Let me say from the outset: Most adverts suck and I hate being marketed at. There’s a special place in hell for people who pollute my digital stream with pop-ups.
And for creators of pre-roll commercials that play unprompted, I have reservations for you in Hieronymus Bosch corner where you’ll be assured of extra special attention.
Given how much data I’ve surrendered and the liberties taken with it you, the marketing and advertising people, really should be doing better but old habits die hard.The banners you place are as welcome as wasps at a picnic and yet you persist with your poorly-targeted petitions urging me to click, to endorse, to buy, items of which I have no need, nor interest.
When you take people’s money and use it in this way how do you convince them that it’s good for business? It escapes me. If the messaging subliminally enters my head at all, it registers as the don’t-touch-this-with-a-bargepole kind.
Happily there’s a shake-out on the way and digital dinosaurs that use new technology to deliver old marketing methods will be flushed away with the detritus they promote.
In Shel Israel’s latest book, Lethal Generosity, he declares that the balance of power is shifting from sellers to buyers and “traditional marketing, even in digital form, often damages the brand trust it attempts to establish”. Halleluiah!
In his previous publication, Age of Context, co-written with technologist Robert Scoble, much of Israel’s emphasis was on connected data using time, place and context to deliver better customer experiences.
This sequel continues that theme but looks more closely at how technology and social change affects retailers and other public-facing businesses. Get it right and customers become loyal brand advocates, get it wrong and the results can be devastating.
Successful bricks and mortar businesses have always known this as evinced by the maxim: “The customer is always right”.
In the UK, department store John Lewis stands behind its slogan “Never Knowingly Undersold”, Marks & Spencer identifies with value and a quibble-free returns policy and Nordstrom is known for its exceptional service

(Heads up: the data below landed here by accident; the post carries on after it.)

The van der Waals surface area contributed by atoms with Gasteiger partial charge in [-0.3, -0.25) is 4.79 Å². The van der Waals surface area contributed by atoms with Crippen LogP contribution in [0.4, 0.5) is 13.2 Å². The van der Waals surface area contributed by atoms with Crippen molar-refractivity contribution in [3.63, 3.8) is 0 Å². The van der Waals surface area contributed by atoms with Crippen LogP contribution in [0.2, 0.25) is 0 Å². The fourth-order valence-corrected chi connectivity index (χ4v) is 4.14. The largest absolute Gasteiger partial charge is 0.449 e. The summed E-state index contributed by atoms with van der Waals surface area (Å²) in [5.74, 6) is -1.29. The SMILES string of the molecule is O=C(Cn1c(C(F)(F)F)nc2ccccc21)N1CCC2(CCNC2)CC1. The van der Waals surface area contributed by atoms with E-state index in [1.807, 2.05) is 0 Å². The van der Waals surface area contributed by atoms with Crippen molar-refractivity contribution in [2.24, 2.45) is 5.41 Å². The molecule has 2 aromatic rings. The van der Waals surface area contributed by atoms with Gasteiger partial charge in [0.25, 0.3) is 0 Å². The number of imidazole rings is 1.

“Treat customers as relationships to open, rather than as sales to close”
Good as they are, success in the past is no guarantee of success in the future. Shifting social and demographic trends plus new devices and new expectations mean upstart enterprises can swiftly undermine the foundations of even established businesses.
Just seven years after its launch in 2007 Airbnb became the world’s biggest hotelier, yet it doesn’t own a single hotel, or room, or bed and has fewer staff than a modest hotel chain.
It’s a software strategy eating into the profits of bricks and mortar businesses, one that The Economist predicts will cut hotel revenues by 10% by 2016.
Israel warns companies to actively listen, to treat customers as relationships to open, rather than as sales to close, and to treat them in a generously memorable way – even if it means sending them to a rival.
It’s easy to write about, much harder to do, and there are multiple examples of behaviours from companies that he thinks are on the right track and others that are getting it wrong.
Uber is a good case in point. At one stage, Uberize Everything was Scoble’s suggested title for the book but, wisely, given the controversies around the brand, Israel thought better of it.
Still, Uber stands as an example of a company that began with customer service at the heart of its operation and one which has delivered new norms of expectation from cab users.
There’s a really good segment on why millennials matter – they’re digital natives, the largest age-based demographic, born in the age of context and influenced by peers more than brand messages – and a follow-on chapter about kieretsus, a Japanese term for interlocking relationships between businesses which millennials favor.
Beaconing customers, frictionless interaction, contactless marketplaces and human-centered design all lead on to what Israel calls: The Road to Pinpoint, where “close, personal service is scalable on a global level for the first time”.
Never mind the marketing-speak, for our world to become that personal we’re going to have to get comfortable with much greater levels of intrusion, data surrender and secondary uses of that data. Who owns it, what can be done with it and where should the boundaries be drawn around individual rights to privacy?
The answers to those questions are likely to be different for everyone and will be traded between perceived usefulness of a service and the amount of information required to be given up for it.
Israel covers a lot of ground in his dash towards the future and doesn’t dwell on this since it had an airing in the Age of Context book. But with so many data breaches, so much hackery and so much suspicion about data mining, breezing over this topic gives the book an unrealistically optimistic outlook. It’s a safe bet that the spammers and scammers, crooks and chancers, won’t be far behind.
No matter, it’s still a great starting point for businesses to re-evaluate what they stand for and to look at ways they can deepen customer relationships, gain market share and increase profitability.
Whether you’re won over by the conversational tone and largely anecdotal evidence will likely depend on:
- How closely your views align with his
- Your technophile/technophobe tendencies
- What your peers say
The last word goes to the author whose final paragraph reads: “Entrenched brands may shrug all of this off. They will point out that they are doing just fine, that this is just a prolonged down cycle, and they will keep doing what they have always done. They will be the earliest victims of lethal generosity.”